St Mary’s is the Parish Church of Sherburn and was built in 1872 by Austin and Johnson. The Church is Grade 2 listed. It is constructed of squared, rock-faced stone in narrow courses with ashlar dressings and Welsh slate roofs. It has an aisled nave, a chancel with organ chamber and vestry to the north side, and lady chapel to the south, together with a tower and spire in the angle between the vestry and north aisle. The organ, installed in 1874 at a cost of £250, is said to be the earliest existing example built by Harrisons in their Durham works. The 70 foot tower has a square plan lower stage, surmounted by an octagonal bell tower, with trefoil-headed bell openings under linked hood moulds, a parapet with angle, pinnacles and squat spire. And a weather cock. The 3 bay nave has a pointed 3 light window in the diagonally buttressed west end, small paired lancets in the clerestory, a steep roof with coped gables, and a buttressed south aisle, with 3 light windows in both south and north aisles.
The chancel has 2 light windows on the north and south sides, and a 3 light window in the diagonally buttressed east end, together with a steep roof with coped gable. The 2 bay gable fronted organ chamber and vestry has similar roof and windows. The nave has hollow-chamfered pointed arches on octagonal piers, and a chancel arch on foliage corbels, with similar arches to the organ chamber and Lady Chapel. There is a trefoil headed piscina and encaustic tiled sanctuary floor in the chancel. The nave has an arch-braced king-post roof, the chancel a wood barrel-vaulted roof.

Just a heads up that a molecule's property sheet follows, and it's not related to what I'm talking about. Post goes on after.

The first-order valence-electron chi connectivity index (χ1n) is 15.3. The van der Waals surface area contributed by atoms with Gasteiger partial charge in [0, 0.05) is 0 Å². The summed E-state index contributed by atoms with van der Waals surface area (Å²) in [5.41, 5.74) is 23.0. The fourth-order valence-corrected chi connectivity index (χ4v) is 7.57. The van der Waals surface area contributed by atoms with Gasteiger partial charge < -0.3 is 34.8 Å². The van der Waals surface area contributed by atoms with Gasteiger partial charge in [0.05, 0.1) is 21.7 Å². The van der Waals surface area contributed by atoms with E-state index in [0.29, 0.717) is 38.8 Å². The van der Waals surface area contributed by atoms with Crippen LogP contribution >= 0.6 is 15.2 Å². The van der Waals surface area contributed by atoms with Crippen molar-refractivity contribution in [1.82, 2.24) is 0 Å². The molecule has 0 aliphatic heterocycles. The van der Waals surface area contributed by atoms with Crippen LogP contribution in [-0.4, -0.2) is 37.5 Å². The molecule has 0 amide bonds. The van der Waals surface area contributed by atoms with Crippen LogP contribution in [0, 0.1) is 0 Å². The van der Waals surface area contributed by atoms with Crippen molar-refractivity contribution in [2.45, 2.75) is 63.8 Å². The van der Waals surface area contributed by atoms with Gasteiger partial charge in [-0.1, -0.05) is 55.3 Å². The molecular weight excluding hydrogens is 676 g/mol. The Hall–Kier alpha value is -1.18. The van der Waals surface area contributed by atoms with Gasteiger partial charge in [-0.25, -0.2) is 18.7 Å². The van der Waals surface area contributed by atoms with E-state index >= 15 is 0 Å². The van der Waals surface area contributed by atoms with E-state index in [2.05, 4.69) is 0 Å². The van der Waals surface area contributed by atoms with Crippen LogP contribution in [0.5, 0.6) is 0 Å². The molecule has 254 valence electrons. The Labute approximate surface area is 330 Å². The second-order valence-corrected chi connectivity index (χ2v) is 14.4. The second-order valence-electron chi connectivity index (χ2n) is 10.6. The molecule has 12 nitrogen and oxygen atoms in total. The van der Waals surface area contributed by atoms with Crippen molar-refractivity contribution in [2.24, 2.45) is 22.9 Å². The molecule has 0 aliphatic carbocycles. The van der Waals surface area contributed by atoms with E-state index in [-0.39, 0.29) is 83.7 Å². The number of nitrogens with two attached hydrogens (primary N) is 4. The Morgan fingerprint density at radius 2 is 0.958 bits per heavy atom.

The lectern and altar ornaments (cross candlesticks and vase) were provided in 1907, and electric light in 1913, followed by mains water in the early 1920s. The oak reredos bears a dedication to the Reverend Richmond, who died in 1898, the first of three Sherburn vicars who each served the parish for 32 years (the other two being Charles Parkinson, 1905 to 1937, and William Latimer, 1937 to 1969). There is a stone on the north wall of the chancel to the Reverend J. G. Freear Read, who was vicar for only 7 years and died in 1905 at the ge of 47. In the north aisle a window remembers another tragedy, the drowning of James Wearmouth abroad, aged 23, in 1919. The organ became electrically blown in 1920. The present side chapel was formed in 1928, and has a window dedicated to the memory of a 13 year old boy, Henry Smith who died in 1923. In 1953, Mrs. Gibson (daughter of Abraham Wearmouth) brought about the west window, and there are more recent windows in the south aisle dedicated to the memories of William Crawford, and Lewis and Susannah Munro.
In the early 1990s there was substantial re-ordering with remedial works, including a dais, and the creation of the narthex and other facilities.
References at Durham Record office, the 1972 booklet by Harry Neat (who was vicar for ten years from 1970), and another booklet “The Story of our Village” by Agnes Cowley produced for Sherburn W.I.